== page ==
Wednesday, April 12, 2017

What Does Trump Know? And Other Rants.

Our Dear Leader knows nothing, and he is utterly unaware of his own ignorance, thinking that such ignorance is widespread among the powers that be. 

Vox gives us one example:

President Donald Trump recounted an absolutely astounding detail about one of his conversations with Chinese President Xi Jinping in comments published by the Wall Street Journal on Wednesday afternoon. Apparently, Trump came into his first meeting with the Chinese leader, in early April, convinced that China could simply eliminate the threat posed by North Korea’s nuclear program. Xi then patiently explained Chinese-Korean history to Trump — who then promptly changed his mind.
“After listening for 10 minutes, I realized it’s not so easy,” the president told the Journal. “I felt pretty strongly that they had a tremendous power [over] North Korea. ... But it’s not what you would think.”

You may have missed Trump's earlier sudden realization that the US health care and insurance systems are exceedingly complex and intertwined:

If there’s one thing almost everybody across the political spectrum knows about health-care reform, it’s that it’s really hard. People who study the issue closely know it. People who don’t follow the issue know. (That’s why lots of smart people don’t follow the issue closely — it’s really hard!) But there is apparently a category of people who did not realize until very recently that the issue is hard, and that category consists of Donald J. Trump, who told reporters today, “It’s an unbelievably complex subject. Nobody knew health care could be so complicated.”

Can I say the Dunning-Kruger effect, at last? 

Dear friends, may we raise a toast in its honor?  After all, there are few other options for knowing-yet-surviving a reality in which the ship of state is steered by someone who both knows nothing and doesn't care that he knows nothing.  Indeed, he doesn't know that he doesn't know.  Hence the arrogance...

Yet sixty million voters chose a know-nothing-and-proud-of-it president.  At least we didn't get a bitch steering that ship of state!  At least all we have to worry about now are possible Russian spies in the administration and the possible start of WWIII.  No email scandals!

What caused this rant?  I talked to a fervent Sanders-fan yesterday, and he argued that Hillary Clinton would have been every bit as evil and bad as Donald Trump has shown himself to be.

Only three possible theories can explain such opinions at this time, given the fact that Hillary Clinton was certainly extremely qualified for the job, intelligent and hard-working; all qualities Donald Trump lacks. 

The first of those theories is spelled misogyny, meaning the fear of any woman in a powerful position.  It may not be the explanation in this particular case, but I do regard the visceral hatred of Hillary-that-bitch-from-hell as fairly good evidence that the lizard brain has a role to play in that anger.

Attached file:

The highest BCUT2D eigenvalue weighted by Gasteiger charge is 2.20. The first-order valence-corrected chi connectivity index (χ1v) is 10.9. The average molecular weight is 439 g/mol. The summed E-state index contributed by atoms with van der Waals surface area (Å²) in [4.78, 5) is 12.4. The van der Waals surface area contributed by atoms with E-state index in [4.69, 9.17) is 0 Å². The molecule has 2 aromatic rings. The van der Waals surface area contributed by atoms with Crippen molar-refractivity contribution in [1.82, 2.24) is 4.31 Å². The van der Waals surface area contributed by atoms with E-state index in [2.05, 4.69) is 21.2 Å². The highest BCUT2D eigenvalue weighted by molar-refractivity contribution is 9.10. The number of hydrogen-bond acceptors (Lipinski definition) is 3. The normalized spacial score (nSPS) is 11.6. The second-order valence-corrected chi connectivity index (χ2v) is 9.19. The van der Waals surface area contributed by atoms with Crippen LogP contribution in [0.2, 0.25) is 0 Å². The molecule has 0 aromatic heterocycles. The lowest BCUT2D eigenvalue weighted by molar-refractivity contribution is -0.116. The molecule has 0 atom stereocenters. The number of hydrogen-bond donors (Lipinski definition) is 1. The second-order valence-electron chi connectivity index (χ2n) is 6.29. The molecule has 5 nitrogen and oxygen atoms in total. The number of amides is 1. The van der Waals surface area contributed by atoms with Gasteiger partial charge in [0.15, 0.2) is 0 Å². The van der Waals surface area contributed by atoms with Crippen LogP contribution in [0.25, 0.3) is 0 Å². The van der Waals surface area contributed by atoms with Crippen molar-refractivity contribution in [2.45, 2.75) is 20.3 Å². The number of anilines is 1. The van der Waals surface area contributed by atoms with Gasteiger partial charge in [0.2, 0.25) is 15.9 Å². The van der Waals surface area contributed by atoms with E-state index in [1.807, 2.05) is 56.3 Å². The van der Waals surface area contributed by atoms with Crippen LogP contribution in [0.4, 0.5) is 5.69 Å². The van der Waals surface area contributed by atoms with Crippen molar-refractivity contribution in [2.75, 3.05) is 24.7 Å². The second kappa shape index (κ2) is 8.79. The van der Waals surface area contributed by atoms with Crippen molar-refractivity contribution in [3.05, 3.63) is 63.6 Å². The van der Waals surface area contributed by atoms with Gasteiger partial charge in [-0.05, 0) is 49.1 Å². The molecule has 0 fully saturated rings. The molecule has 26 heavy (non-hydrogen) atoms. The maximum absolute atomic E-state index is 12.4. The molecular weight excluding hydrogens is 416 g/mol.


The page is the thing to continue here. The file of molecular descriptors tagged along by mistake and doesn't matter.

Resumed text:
The second theory applies to those voters who are never going to need an abortion, who are never going to be discriminated against in the labor market because of their sex and/or race, who are never going to be delayed at the border or denied entry to the US, who are unlikely to ever need food stamps or public transportation. 

For them there's not that much of a difference between a somewhat centrist Democratic candidate who gave speeches to Wall Street people for money and a candidate whose administration consist of billionaires, alt right (white male supremacist) prophets and possibly even one real Nazi.  It doesn't matter that much to them if the Supreme Court changes its robes into the white robes of the Ku Klux Klan.

Until the date when Trump either starts a major war or Mother Nature calls it quits on us, the fleas in her fur-coat, and calls in the Exterminator.

But until that time certain voter groups have the privilege of ignoring the very real and awful differences between Donald Trump and Hillary Clinton.

The third and final theory, and the one I believe to be the correct in several cases, is that for some psychological reason I don't quite understand many Democrats or lefties are still re-living the primary battles, existing in 2016, unable to move on and accept what is happening today.  

That inability to move forward is not the same as wanting to change the Democratic Party from the inside.  The latter work is valuable, the former is harmful, and it's pretty easy to spot the difference.  Fighting the primary battles over and over again is pointless.  Trying to get better Democratic politicians is not.

Still, we must not stop trying to douse the fire in Washington, DC, while also planning how to build more fire-proof governments.  And we must NOT start to accept the behavior of this administration as the New Normal.  Remember Bannon's promise to dismantle the administrative government?